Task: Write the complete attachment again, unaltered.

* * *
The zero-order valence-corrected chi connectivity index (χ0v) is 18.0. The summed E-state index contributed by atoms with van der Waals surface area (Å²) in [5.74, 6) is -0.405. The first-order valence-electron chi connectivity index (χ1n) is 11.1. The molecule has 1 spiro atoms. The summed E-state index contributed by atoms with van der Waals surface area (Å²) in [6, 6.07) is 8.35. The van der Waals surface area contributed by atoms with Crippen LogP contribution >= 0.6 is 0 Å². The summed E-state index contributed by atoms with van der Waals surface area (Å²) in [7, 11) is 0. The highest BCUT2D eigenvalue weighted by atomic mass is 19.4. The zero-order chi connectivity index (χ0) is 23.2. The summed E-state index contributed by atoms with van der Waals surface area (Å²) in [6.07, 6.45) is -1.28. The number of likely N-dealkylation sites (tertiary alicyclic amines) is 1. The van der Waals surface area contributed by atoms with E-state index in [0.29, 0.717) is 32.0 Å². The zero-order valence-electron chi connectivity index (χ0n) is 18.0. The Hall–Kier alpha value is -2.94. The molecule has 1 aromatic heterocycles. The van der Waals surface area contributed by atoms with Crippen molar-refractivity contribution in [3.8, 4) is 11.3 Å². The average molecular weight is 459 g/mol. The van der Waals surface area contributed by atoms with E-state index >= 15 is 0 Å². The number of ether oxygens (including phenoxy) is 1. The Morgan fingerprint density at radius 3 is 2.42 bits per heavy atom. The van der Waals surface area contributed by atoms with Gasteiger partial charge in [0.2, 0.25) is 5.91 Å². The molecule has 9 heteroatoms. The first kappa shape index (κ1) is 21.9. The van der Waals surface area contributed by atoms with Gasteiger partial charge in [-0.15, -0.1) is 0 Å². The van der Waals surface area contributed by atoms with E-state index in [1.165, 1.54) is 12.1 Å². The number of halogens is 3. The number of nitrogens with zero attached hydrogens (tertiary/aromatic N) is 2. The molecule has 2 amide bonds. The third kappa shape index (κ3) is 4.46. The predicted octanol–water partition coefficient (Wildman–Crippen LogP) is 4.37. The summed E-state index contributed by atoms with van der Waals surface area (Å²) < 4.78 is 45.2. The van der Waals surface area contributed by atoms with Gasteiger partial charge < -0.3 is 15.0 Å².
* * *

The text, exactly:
The zero-order valence-corrected chi connectivity index (χ0v) is 18.0. The summed E-state index contributed by atoms with van der Waals surface area (Å²) in [5.74, 6) is -0.405. The first-order valence-electron chi connectivity index (χ1n) is 11.1. The molecule has 1 spiro atoms. The summed E-state index contributed by atoms with van der Waals surface area (Å²) in [6, 6.07) is 8.35. The van der Waals surface area contributed by atoms with Crippen LogP contribution >= 0.6 is 0 Å². The summed E-state index contributed by atoms with van der Waals surface area (Å²) in [7, 11) is 0. The highest BCUT2D eigenvalue weighted by atomic mass is 19.4. The zero-order chi connectivity index (χ0) is 23.2. The summed E-state index contributed by atoms with van der Waals surface area (Å²) in [6.07, 6.45) is -1.28. The number of likely N-dealkylation sites (tertiary alicyclic amines) is 1. The van der Waals surface area contributed by atoms with E-state index in [0.29, 0.717) is 32.0 Å². The zero-order valence-electron chi connectivity index (χ0n) is 18.0. The Hall–Kier alpha value is -2.94. The molecule has 1 aromatic heterocycles. The van der Waals surface area contributed by atoms with Crippen molar-refractivity contribution in [3.8, 4) is 11.3 Å². The average molecular weight is 459 g/mol. The van der Waals surface area contributed by atoms with E-state index >= 15 is 0 Å². The number of ether oxygens (including phenoxy) is 1. The Morgan fingerprint density at radius 3 is 2.42 bits per heavy atom. The van der Waals surface area contributed by atoms with Gasteiger partial charge in [0.2, 0.25) is 5.91 Å². The molecule has 9 heteroatoms. The first kappa shape index (κ1) is 21.9. The van der Waals surface area contributed by atoms with Gasteiger partial charge in [-0.15, -0.1) is 0 Å². The van der Waals surface area contributed by atoms with E-state index in [1.165, 1.54) is 12.1 Å². The number of halogens is 3. The number of nitrogens with zero attached hydrogens (tertiary/aromatic N) is 2. The molecule has 2 amide bonds. The third kappa shape index (κ3) is 4.46. The predicted octanol–water partition coefficient (Wildman–Crippen LogP) is 4.37. The summed E-state index contributed by atoms with van der Waals surface area (Å²) < 4.78 is 45.2. The van der Waals surface area contributed by atoms with Gasteiger partial charge < -0.3 is 15.0 Å².